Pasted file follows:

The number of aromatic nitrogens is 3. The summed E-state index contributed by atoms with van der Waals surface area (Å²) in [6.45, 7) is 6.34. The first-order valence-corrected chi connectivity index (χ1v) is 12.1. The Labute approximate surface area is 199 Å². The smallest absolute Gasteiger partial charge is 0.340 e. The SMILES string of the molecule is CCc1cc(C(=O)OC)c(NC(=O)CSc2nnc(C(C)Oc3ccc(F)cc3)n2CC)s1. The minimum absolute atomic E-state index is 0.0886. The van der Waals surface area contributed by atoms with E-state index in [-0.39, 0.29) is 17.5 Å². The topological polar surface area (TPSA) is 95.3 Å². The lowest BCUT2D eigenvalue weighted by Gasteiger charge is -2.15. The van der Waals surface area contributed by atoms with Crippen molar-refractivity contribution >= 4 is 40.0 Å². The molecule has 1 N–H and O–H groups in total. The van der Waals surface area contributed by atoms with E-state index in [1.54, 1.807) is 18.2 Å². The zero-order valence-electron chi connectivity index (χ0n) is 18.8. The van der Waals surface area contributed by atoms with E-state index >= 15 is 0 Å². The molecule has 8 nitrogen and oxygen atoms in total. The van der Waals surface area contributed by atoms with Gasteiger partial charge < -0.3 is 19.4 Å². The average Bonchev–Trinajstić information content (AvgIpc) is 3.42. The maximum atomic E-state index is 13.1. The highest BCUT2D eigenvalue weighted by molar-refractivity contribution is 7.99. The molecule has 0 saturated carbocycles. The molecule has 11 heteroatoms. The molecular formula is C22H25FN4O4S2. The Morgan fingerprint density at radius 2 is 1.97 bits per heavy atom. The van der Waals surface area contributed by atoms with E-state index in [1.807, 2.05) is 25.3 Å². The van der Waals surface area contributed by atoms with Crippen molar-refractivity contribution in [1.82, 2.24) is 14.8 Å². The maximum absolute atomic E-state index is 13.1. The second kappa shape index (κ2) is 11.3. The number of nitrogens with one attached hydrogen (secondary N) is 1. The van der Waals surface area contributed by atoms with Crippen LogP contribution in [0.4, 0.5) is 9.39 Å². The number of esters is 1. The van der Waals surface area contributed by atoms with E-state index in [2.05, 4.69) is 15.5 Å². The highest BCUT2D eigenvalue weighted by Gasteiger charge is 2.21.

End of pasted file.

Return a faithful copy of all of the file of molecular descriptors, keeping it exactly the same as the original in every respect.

The number of aromatic nitrogens is 3. The summed E-state index contributed by atoms with van der Waals surface area (Å²) in [6.45, 7) is 6.34. The first-order valence-corrected chi connectivity index (χ1v) is 12.1. The Labute approximate surface area is 199 Å². The smallest absolute Gasteiger partial charge is 0.340 e. The SMILES string of the molecule is CCc1cc(C(=O)OC)c(NC(=O)CSc2nnc(C(C)Oc3ccc(F)cc3)n2CC)s1. The minimum absolute atomic E-state index is 0.0886. The van der Waals surface area contributed by atoms with E-state index in [-0.39, 0.29) is 17.5 Å². The topological polar surface area (TPSA) is 95.3 Å². The lowest BCUT2D eigenvalue weighted by Gasteiger charge is -2.15. The van der Waals surface area contributed by atoms with Crippen molar-refractivity contribution >= 4 is 40.0 Å². The molecule has 1 N–H and O–H groups in total. The van der Waals surface area contributed by atoms with E-state index in [1.54, 1.807) is 18.2 Å². The zero-order valence-electron chi connectivity index (χ0n) is 18.8. The van der Waals surface area contributed by atoms with E-state index >= 15 is 0 Å². The molecule has 8 nitrogen and oxygen atoms in total. The van der Waals surface area contributed by atoms with Gasteiger partial charge < -0.3 is 19.4 Å². The average Bonchev–Trinajstić information content (AvgIpc) is 3.42. The maximum atomic E-state index is 13.1. The highest BCUT2D eigenvalue weighted by molar-refractivity contribution is 7.99. The molecule has 0 saturated carbocycles. The molecule has 11 heteroatoms. The molecular formula is C22H25FN4O4S2. The Morgan fingerprint density at radius 2 is 1.97 bits per heavy atom. The van der Waals surface area contributed by atoms with E-state index in [1.807, 2.05) is 25.3 Å². The van der Waals surface area contributed by atoms with Crippen molar-refractivity contribution in [1.82, 2.24) is 14.8 Å². The maximum absolute atomic E-state index is 13.1. The second kappa shape index (κ2) is 11.3. The number of nitrogens with one attached hydrogen (secondary N) is 1. The van der Waals surface area contributed by atoms with Crippen LogP contribution in [0.4, 0.5) is 9.39 Å². The number of esters is 1. The van der Waals surface area contributed by atoms with E-state index in [2.05, 4.69) is 15.5 Å². The highest BCUT2D eigenvalue weighted by Gasteiger charge is 2.21.